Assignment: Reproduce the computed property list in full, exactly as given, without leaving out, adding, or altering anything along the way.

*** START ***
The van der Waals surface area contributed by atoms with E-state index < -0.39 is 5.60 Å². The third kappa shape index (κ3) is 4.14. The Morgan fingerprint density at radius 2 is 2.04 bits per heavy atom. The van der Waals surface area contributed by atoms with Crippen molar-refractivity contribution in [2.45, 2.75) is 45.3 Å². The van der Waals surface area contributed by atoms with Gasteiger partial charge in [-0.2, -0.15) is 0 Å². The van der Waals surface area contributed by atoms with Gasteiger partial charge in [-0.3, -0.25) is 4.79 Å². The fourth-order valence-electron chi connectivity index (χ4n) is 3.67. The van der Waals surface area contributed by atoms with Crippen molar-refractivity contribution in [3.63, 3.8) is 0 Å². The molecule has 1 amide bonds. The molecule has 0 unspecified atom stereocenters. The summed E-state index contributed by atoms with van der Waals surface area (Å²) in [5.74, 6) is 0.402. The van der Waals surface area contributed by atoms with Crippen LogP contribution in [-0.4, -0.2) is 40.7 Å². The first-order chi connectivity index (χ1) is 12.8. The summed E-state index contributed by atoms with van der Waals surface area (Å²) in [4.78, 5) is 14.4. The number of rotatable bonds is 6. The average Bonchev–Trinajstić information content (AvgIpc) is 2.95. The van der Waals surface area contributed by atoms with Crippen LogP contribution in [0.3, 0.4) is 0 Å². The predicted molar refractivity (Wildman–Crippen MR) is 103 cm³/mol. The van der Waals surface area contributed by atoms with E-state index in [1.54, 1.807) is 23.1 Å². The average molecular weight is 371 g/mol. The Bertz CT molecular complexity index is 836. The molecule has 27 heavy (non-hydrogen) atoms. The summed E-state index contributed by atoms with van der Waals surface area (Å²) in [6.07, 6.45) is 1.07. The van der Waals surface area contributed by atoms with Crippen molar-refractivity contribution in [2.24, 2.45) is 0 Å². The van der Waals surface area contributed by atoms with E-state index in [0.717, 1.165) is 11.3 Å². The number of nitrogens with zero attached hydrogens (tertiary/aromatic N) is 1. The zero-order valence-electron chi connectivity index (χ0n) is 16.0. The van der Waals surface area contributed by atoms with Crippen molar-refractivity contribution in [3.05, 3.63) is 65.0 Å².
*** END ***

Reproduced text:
The van der Waals surface area contributed by atoms with E-state index < -0.39 is 5.60 Å². The third kappa shape index (κ3) is 4.14. The Morgan fingerprint density at radius 2 is 2.04 bits per heavy atom. The van der Waals surface area contributed by atoms with Crippen molar-refractivity contribution in [2.45, 2.75) is 45.3 Å². The van der Waals surface area contributed by atoms with Gasteiger partial charge in [-0.2, -0.15) is 0 Å². The van der Waals surface area contributed by atoms with Gasteiger partial charge in [-0.3, -0.25) is 4.79 Å². The fourth-order valence-electron chi connectivity index (χ4n) is 3.67. The van der Waals surface area contributed by atoms with Crippen molar-refractivity contribution in [3.63, 3.8) is 0 Å². The molecule has 1 amide bonds. The molecule has 0 unspecified atom stereocenters. The summed E-state index contributed by atoms with van der Waals surface area (Å²) in [5.74, 6) is 0.402. The van der Waals surface area contributed by atoms with Crippen LogP contribution in [-0.4, -0.2) is 40.7 Å². The first-order chi connectivity index (χ1) is 12.8. The summed E-state index contributed by atoms with van der Waals surface area (Å²) in [4.78, 5) is 14.4. The number of rotatable bonds is 6. The average Bonchev–Trinajstić information content (AvgIpc) is 2.95. The van der Waals surface area contributed by atoms with Crippen LogP contribution in [0.3, 0.4) is 0 Å². The predicted molar refractivity (Wildman–Crippen MR) is 103 cm³/mol. The van der Waals surface area contributed by atoms with E-state index in [1.54, 1.807) is 23.1 Å². The average molecular weight is 371 g/mol. The Bertz CT molecular complexity index is 836. The molecule has 27 heavy (non-hydrogen) atoms. The summed E-state index contributed by atoms with van der Waals surface area (Å²) in [6.07, 6.45) is 1.07. The van der Waals surface area contributed by atoms with Crippen molar-refractivity contribution in [2.24, 2.45) is 0 Å². The van der Waals surface area contributed by atoms with E-state index in [0.717, 1.165) is 11.3 Å². The number of nitrogens with zero attached hydrogens (tertiary/aromatic N) is 1. The zero-order valence-electron chi connectivity index (χ0n) is 16.0. The van der Waals surface area contributed by atoms with Crippen molar-refractivity contribution in [3.05, 3.63) is 65.0 Å².